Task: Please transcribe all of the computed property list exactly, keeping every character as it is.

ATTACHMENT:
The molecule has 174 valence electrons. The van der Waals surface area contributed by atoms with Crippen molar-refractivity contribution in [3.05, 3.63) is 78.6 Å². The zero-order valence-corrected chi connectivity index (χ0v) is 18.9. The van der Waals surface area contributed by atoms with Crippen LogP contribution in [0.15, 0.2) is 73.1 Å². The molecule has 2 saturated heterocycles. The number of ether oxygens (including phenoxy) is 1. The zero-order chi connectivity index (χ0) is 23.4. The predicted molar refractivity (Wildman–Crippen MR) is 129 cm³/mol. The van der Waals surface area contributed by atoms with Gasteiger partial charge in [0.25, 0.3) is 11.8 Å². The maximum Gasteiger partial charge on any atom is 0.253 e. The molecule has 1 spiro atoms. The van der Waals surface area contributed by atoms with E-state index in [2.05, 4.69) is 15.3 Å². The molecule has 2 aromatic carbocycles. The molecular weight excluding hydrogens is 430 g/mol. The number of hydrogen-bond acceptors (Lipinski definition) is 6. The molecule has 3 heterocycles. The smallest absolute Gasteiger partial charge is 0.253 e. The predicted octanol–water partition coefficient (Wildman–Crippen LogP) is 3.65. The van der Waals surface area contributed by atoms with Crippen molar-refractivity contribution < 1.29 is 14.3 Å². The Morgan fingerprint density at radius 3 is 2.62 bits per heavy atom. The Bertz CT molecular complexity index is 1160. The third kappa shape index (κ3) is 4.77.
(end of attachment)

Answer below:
The molecule has 174 valence electrons. The van der Waals surface area contributed by atoms with Crippen molar-refractivity contribution in [3.05, 3.63) is 78.6 Å². The zero-order valence-corrected chi connectivity index (χ0v) is 18.9. The van der Waals surface area contributed by atoms with Crippen LogP contribution in [0.15, 0.2) is 73.1 Å². The molecule has 2 saturated heterocycles. The number of ether oxygens (including phenoxy) is 1. The zero-order chi connectivity index (χ0) is 23.4. The predicted molar refractivity (Wildman–Crippen MR) is 129 cm³/mol. The van der Waals surface area contributed by atoms with Gasteiger partial charge in [0.25, 0.3) is 11.8 Å². The maximum Gasteiger partial charge on any atom is 0.253 e. The molecule has 1 spiro atoms. The van der Waals surface area contributed by atoms with E-state index in [2.05, 4.69) is 15.3 Å². The molecule has 2 aromatic carbocycles. The molecular weight excluding hydrogens is 430 g/mol. The number of hydrogen-bond acceptors (Lipinski definition) is 6. The molecule has 3 heterocycles. The smallest absolute Gasteiger partial charge is 0.253 e. The predicted octanol–water partition coefficient (Wildman–Crippen LogP) is 3.65. The van der Waals surface area contributed by atoms with Crippen molar-refractivity contribution < 1.29 is 14.3 Å². The Morgan fingerprint density at radius 3 is 2.62 bits per heavy atom. The Bertz CT molecular complexity index is 1160. The third kappa shape index (κ3) is 4.77.